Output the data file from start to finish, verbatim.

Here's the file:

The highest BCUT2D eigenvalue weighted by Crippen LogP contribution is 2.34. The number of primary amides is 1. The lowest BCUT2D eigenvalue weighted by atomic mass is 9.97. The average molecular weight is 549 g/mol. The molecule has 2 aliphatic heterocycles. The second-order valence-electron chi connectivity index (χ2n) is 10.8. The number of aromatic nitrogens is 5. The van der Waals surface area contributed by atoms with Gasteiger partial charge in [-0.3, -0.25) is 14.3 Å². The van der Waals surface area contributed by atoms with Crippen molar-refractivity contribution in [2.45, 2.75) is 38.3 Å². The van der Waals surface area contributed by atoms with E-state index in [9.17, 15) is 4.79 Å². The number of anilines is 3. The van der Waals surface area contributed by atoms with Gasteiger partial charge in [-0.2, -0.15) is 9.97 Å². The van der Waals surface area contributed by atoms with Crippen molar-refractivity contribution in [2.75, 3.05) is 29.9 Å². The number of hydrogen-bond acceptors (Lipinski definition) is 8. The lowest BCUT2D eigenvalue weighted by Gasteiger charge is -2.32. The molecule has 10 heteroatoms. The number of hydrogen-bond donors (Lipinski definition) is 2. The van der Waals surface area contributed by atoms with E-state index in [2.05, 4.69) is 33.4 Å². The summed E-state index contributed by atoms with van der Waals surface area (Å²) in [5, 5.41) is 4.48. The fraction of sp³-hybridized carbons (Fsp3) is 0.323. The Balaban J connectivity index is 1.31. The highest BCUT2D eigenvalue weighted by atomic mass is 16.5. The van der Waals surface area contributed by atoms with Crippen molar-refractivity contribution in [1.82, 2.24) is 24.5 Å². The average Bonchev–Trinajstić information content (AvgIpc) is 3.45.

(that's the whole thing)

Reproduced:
The highest BCUT2D eigenvalue weighted by Crippen LogP contribution is 2.34. The number of primary amides is 1. The lowest BCUT2D eigenvalue weighted by atomic mass is 9.97. The average molecular weight is 549 g/mol. The molecule has 2 aliphatic heterocycles. The second-order valence-electron chi connectivity index (χ2n) is 10.8. The number of aromatic nitrogens is 5. The van der Waals surface area contributed by atoms with Gasteiger partial charge in [-0.3, -0.25) is 14.3 Å². The van der Waals surface area contributed by atoms with Crippen molar-refractivity contribution in [2.45, 2.75) is 38.3 Å². The van der Waals surface area contributed by atoms with E-state index in [9.17, 15) is 4.79 Å². The number of anilines is 3. The van der Waals surface area contributed by atoms with Gasteiger partial charge in [-0.2, -0.15) is 9.97 Å². The van der Waals surface area contributed by atoms with Crippen molar-refractivity contribution in [2.75, 3.05) is 29.9 Å². The number of hydrogen-bond acceptors (Lipinski definition) is 8. The lowest BCUT2D eigenvalue weighted by Gasteiger charge is -2.32. The molecule has 10 heteroatoms. The number of hydrogen-bond donors (Lipinski definition) is 2. The van der Waals surface area contributed by atoms with E-state index in [2.05, 4.69) is 33.4 Å². The summed E-state index contributed by atoms with van der Waals surface area (Å²) in [5, 5.41) is 4.48. The fraction of sp³-hybridized carbons (Fsp3) is 0.323. The Balaban J connectivity index is 1.31. The highest BCUT2D eigenvalue weighted by atomic mass is 16.5. The van der Waals surface area contributed by atoms with Crippen molar-refractivity contribution in [1.82, 2.24) is 24.5 Å². The average Bonchev–Trinajstić information content (AvgIpc) is 3.45.